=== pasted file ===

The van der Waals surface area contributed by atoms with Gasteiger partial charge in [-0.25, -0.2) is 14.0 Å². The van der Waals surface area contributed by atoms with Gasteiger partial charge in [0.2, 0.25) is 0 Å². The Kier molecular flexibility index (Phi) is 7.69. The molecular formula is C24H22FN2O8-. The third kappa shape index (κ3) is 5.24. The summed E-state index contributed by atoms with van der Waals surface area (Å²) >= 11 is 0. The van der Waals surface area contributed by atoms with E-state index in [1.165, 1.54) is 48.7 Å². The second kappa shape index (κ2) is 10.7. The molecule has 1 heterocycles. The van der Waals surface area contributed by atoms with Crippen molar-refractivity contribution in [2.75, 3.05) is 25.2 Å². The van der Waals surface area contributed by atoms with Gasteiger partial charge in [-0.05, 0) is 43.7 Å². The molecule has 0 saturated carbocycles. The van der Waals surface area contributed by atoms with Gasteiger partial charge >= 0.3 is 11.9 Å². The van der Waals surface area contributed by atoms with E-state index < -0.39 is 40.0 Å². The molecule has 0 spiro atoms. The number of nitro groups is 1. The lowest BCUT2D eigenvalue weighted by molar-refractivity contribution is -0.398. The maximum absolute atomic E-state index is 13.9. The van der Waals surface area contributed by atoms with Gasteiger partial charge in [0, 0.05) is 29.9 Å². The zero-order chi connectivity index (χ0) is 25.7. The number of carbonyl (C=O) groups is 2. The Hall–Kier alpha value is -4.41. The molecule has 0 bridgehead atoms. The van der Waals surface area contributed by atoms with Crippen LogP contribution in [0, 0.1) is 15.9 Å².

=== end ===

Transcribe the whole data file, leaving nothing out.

The van der Waals surface area contributed by atoms with Gasteiger partial charge in [-0.25, -0.2) is 14.0 Å². The van der Waals surface area contributed by atoms with Gasteiger partial charge in [0.2, 0.25) is 0 Å². The Kier molecular flexibility index (Phi) is 7.69. The molecular formula is C24H22FN2O8-. The third kappa shape index (κ3) is 5.24. The summed E-state index contributed by atoms with van der Waals surface area (Å²) >= 11 is 0. The van der Waals surface area contributed by atoms with E-state index in [1.165, 1.54) is 48.7 Å². The second kappa shape index (κ2) is 10.7. The molecule has 1 heterocycles. The van der Waals surface area contributed by atoms with Crippen molar-refractivity contribution in [2.75, 3.05) is 25.2 Å². The van der Waals surface area contributed by atoms with Gasteiger partial charge in [-0.05, 0) is 43.7 Å². The molecule has 0 saturated carbocycles. The van der Waals surface area contributed by atoms with Gasteiger partial charge >= 0.3 is 11.9 Å². The van der Waals surface area contributed by atoms with E-state index < -0.39 is 40.0 Å². The molecule has 0 spiro atoms. The number of nitro groups is 1. The lowest BCUT2D eigenvalue weighted by molar-refractivity contribution is -0.398. The maximum absolute atomic E-state index is 13.9. The van der Waals surface area contributed by atoms with Gasteiger partial charge in [0, 0.05) is 29.9 Å². The zero-order chi connectivity index (χ0) is 25.7. The number of carbonyl (C=O) groups is 2. The Hall–Kier alpha value is -4.41. The molecule has 0 bridgehead atoms. The van der Waals surface area contributed by atoms with Crippen LogP contribution in [0, 0.1) is 15.9 Å².